Compare any two graphics cards:
GeForce GTX 560 Ti vs Radeon HD 5870
IntroThe GeForce GTX 560 Ti uses a 40 nm design. nVidia has set the core speed at 822 MHz. The GDDR5 RAM works at a speed of 1002 MHz on this specific model. It features 384 SPUs along with 64 TAUs and 32 Rasterization Operator Units.
Compare those specs to the Radeon HD 5870, which has a GPU core clock speed of 850 MHz, and 1024 MB of GDDR5 RAM set to run at 1200 MHz through a 256-bit bus. It also is comprised of 1600(320x5) SPUs, 80 Texture Address Units, and 32 ROPs.
Power Usage and Theoretical Benchmarks
Power Consumption (Max TDP)
Theoretically, the Radeon HD 5870 should perform a small bit faster than the GeForce GTX 560 Ti overall. (explain)
Texel RateThe Radeon HD 5870 should be quite a bit (more or less 29%) faster with regards to texture filtering than the GeForce GTX 560 Ti. (explain)
Pixel RateThe Radeon HD 5870 will be just a bit (approximately 3%) faster with regards to FSAA than the GeForce GTX 560 Ti, and able to handle higher resolutions better. (explain)
Please note that the above 'benchmarks' are all just theoretical - the results were calculated based on the card's specifications, and real-world performance may (and probably will) vary at least a bit.
Please note that the price comparisons are based on search keywords - sometimes it might show cards with very similar names that are not exactly the same as the one chosen in the comparison. We do try to filter out the wrong results as best we can, though.
Memory Bandwidth: Bandwidth is the max amount of data (counted in megabytes per second) that can be transferred over the external memory interface in a second. It's worked out by multiplying the card's bus width by its memory clock speed. In the case of DDR type memory, it should be multiplied by 2 again. If DDR5, multiply by ANOTHER 2x. The better the memory bandwidth, the faster the card will be in general. It especially helps with AA, High Dynamic Range and higher screen resolutions.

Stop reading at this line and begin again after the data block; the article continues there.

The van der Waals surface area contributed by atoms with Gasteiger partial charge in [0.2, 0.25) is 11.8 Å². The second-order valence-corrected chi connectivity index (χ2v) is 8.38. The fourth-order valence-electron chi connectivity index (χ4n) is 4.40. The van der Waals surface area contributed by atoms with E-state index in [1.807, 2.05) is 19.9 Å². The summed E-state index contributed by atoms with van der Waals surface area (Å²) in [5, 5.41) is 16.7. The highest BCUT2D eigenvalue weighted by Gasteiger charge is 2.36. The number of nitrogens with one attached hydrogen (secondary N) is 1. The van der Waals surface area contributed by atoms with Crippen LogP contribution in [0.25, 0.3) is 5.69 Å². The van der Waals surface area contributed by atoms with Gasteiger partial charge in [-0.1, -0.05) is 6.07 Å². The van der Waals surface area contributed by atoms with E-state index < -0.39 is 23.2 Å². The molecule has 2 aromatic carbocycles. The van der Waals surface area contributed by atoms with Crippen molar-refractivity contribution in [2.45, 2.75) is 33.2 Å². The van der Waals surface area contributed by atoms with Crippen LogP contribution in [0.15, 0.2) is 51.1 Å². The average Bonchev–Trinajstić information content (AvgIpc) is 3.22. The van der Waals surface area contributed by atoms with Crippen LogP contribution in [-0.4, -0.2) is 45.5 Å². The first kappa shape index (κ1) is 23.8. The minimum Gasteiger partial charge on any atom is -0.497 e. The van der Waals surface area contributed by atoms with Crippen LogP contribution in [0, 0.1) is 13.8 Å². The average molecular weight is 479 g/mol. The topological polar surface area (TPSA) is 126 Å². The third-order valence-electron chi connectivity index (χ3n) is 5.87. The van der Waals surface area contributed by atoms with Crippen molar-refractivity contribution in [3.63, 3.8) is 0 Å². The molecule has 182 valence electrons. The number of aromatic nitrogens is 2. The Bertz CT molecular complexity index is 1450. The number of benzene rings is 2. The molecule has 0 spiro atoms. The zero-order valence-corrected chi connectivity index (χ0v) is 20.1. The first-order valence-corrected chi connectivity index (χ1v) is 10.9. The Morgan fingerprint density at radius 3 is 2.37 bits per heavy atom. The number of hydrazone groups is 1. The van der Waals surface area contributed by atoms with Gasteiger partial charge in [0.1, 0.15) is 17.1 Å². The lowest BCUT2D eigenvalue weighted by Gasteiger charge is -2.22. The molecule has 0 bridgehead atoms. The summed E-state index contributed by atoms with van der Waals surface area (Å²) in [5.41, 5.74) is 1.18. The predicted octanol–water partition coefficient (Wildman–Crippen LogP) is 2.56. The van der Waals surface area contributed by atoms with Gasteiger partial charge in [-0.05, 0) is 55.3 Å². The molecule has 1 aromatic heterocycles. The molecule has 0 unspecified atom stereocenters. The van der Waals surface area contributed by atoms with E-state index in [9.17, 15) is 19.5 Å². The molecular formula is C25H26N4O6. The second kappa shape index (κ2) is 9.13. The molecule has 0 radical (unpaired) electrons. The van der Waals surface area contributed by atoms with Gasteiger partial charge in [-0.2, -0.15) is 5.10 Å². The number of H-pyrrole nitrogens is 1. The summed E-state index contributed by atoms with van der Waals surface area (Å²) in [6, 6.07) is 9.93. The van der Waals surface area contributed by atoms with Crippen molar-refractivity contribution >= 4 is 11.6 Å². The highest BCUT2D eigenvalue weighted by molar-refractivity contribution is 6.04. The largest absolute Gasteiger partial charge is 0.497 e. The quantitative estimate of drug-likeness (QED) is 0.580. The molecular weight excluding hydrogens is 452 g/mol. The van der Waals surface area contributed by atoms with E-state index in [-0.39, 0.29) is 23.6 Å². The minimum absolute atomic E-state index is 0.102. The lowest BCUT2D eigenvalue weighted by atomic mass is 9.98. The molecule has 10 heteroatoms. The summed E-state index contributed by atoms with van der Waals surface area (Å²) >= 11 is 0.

Texel Rate: Texel rate is the maximum number of texture map elements (texels) that are processed in one second. This number is worked out by multiplying the total texture units of the card by the core clock speed of the chip. The better this number, the better the graphics card will be at handling texture filtering (anisotropic filtering - AF). It is measured in millions of texels per second.
Pixel Rate: Pixel rate is the most pixels that the graphics card could possibly record to the local memory in one second - measured in millions of pixels per second. The figure is calculated by multiplying the amount of Render Output Units by the the core clock speed. ROPs (Raster Operations Pipelines - sometimes also referred to as Render Output Units) are responsible for outputting the pixels (image) to the screen. The actual pixel fill rate also depends on quite a few other factors, especially the memory bandwidth - the lower the memory bandwidth is, the lower the potential to get to the maximum fill rate.